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General Washington to General Schuyler



Cambridge, November 16, 1775.

DEAR SIR: My last to you was the 5th instant. I have since received your most agreeable favour and its enclosure, of the 7th. The surrender of St˙ John' s is a most pleasing presage of the reduction of Quebeck, in effecting which I hope Colonel Arnold will co-operate. The last account from him is dated the 13th of October, at the second portage from Kennebeck to the Dead River, from whence he had despatched an express to you, and expected your answer at Chaudiere Pond, where he expected to be in eight or ten days. By your not mentioning to have heard from him, I apprehend the express has been intercepted.

I am in very great want of powder, lead, mortars, cannon, indeed of most sorts of military stores. For want of them, we really cannot carry on any spirited operation. I shall, therefore, be much obliged to you to send me all that can be spared from your quarter, Mr˙ Henry Knox, an experienced engineer, will set out for your place, and inform you of those articles that are most immediately necessary; but as this gentleman goes first to New-York, you will please to get in readiness for transportation such guns, mortars, and ammunition, as you can, and Mr˙ Knox will, on his arrival, send them forward. There is nothing of consequence to acquaint you of from this quarter, except the arrival of a train of artillery, and part of five Regiments, from Ireland, to re-enforce the Ministerial Army at Boston.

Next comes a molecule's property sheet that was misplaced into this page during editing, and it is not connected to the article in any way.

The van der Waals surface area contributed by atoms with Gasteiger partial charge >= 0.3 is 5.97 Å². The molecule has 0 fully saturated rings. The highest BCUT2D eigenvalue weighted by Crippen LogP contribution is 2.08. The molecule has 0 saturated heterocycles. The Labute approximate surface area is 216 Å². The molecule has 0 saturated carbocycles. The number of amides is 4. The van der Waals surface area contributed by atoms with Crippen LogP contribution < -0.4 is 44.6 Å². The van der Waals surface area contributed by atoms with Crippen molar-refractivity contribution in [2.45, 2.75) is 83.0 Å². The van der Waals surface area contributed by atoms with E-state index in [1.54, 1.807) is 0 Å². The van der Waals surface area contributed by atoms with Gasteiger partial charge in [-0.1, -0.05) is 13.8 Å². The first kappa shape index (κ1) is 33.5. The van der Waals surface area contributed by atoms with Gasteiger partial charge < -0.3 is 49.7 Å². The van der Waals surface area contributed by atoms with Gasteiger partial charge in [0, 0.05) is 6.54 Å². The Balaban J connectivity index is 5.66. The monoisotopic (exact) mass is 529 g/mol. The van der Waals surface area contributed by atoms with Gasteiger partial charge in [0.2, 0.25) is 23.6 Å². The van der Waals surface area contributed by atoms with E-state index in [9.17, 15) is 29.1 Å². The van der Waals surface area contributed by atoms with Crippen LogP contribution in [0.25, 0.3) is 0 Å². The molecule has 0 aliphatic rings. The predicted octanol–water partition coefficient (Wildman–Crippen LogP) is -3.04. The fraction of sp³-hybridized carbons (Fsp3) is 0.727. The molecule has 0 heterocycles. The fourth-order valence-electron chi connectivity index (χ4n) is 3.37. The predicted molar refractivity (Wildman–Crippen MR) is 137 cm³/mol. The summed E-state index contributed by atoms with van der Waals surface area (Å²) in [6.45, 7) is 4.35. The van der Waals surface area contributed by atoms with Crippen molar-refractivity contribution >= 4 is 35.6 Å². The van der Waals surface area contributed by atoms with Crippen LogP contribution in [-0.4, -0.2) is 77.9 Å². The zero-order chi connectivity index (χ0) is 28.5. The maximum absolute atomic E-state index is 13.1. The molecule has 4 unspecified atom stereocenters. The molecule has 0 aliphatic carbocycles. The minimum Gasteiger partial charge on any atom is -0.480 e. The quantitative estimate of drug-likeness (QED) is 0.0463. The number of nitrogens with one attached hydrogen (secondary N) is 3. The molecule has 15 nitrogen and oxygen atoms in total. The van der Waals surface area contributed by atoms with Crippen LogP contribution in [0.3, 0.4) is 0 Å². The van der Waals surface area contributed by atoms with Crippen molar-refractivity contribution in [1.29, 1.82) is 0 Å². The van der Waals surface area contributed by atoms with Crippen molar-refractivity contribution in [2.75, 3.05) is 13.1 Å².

I am, with great regard and esteem, dear Sir, your most assured humble servant, GEORGE WASHINGTON.

To Major-General Schuyler, Northern Department.